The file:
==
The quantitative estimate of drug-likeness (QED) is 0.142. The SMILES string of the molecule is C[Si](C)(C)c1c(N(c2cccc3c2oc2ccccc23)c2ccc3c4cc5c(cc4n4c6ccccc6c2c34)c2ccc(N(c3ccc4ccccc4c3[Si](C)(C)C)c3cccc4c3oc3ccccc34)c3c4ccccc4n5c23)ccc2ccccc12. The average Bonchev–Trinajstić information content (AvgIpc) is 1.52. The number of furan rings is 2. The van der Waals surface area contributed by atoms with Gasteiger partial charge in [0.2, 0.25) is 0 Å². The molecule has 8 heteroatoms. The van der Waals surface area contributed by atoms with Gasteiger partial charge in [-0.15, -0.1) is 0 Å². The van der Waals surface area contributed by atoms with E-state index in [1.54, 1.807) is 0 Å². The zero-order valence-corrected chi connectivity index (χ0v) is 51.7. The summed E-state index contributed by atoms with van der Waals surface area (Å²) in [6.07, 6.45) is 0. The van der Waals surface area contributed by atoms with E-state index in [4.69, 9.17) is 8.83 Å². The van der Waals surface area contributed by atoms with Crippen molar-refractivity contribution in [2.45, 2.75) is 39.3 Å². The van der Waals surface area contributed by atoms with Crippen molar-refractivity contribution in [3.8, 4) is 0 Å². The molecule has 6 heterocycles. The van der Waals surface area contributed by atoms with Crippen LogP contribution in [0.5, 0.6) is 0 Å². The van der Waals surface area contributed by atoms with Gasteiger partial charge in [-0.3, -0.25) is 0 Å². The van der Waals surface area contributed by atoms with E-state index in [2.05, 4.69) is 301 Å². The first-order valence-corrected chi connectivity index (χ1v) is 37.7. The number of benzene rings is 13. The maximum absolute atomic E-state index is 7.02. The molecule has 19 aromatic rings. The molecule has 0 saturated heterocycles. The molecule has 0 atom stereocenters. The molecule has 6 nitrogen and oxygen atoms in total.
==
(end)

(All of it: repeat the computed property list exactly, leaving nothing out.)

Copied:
The quantitative estimate of drug-likeness (QED) is 0.142. The SMILES string of the molecule is C[Si](C)(C)c1c(N(c2cccc3c2oc2ccccc23)c2ccc3c4cc5c(cc4n4c6ccccc6c2c34)c2ccc(N(c3ccc4ccccc4c3[Si](C)(C)C)c3cccc4c3oc3ccccc34)c3c4ccccc4n5c23)ccc2ccccc12. The average Bonchev–Trinajstić information content (AvgIpc) is 1.52. The number of furan rings is 2. The van der Waals surface area contributed by atoms with Gasteiger partial charge in [0.2, 0.25) is 0 Å². The molecule has 8 heteroatoms. The van der Waals surface area contributed by atoms with Gasteiger partial charge in [-0.15, -0.1) is 0 Å². The van der Waals surface area contributed by atoms with E-state index in [1.54, 1.807) is 0 Å². The zero-order valence-corrected chi connectivity index (χ0v) is 51.7. The summed E-state index contributed by atoms with van der Waals surface area (Å²) in [6.07, 6.45) is 0. The van der Waals surface area contributed by atoms with E-state index in [4.69, 9.17) is 8.83 Å². The van der Waals surface area contributed by atoms with Crippen molar-refractivity contribution in [2.45, 2.75) is 39.3 Å². The van der Waals surface area contributed by atoms with Crippen molar-refractivity contribution in [3.8, 4) is 0 Å². The molecule has 6 heterocycles. The van der Waals surface area contributed by atoms with Crippen LogP contribution in [0.5, 0.6) is 0 Å². The van der Waals surface area contributed by atoms with Gasteiger partial charge in [-0.3, -0.25) is 0 Å². The van der Waals surface area contributed by atoms with E-state index in [2.05, 4.69) is 301 Å². The first-order valence-corrected chi connectivity index (χ1v) is 37.7. The number of benzene rings is 13. The maximum absolute atomic E-state index is 7.02. The molecule has 19 aromatic rings. The molecule has 0 saturated heterocycles. The molecule has 0 atom stereocenters. The molecule has 6 nitrogen and oxygen atoms in total.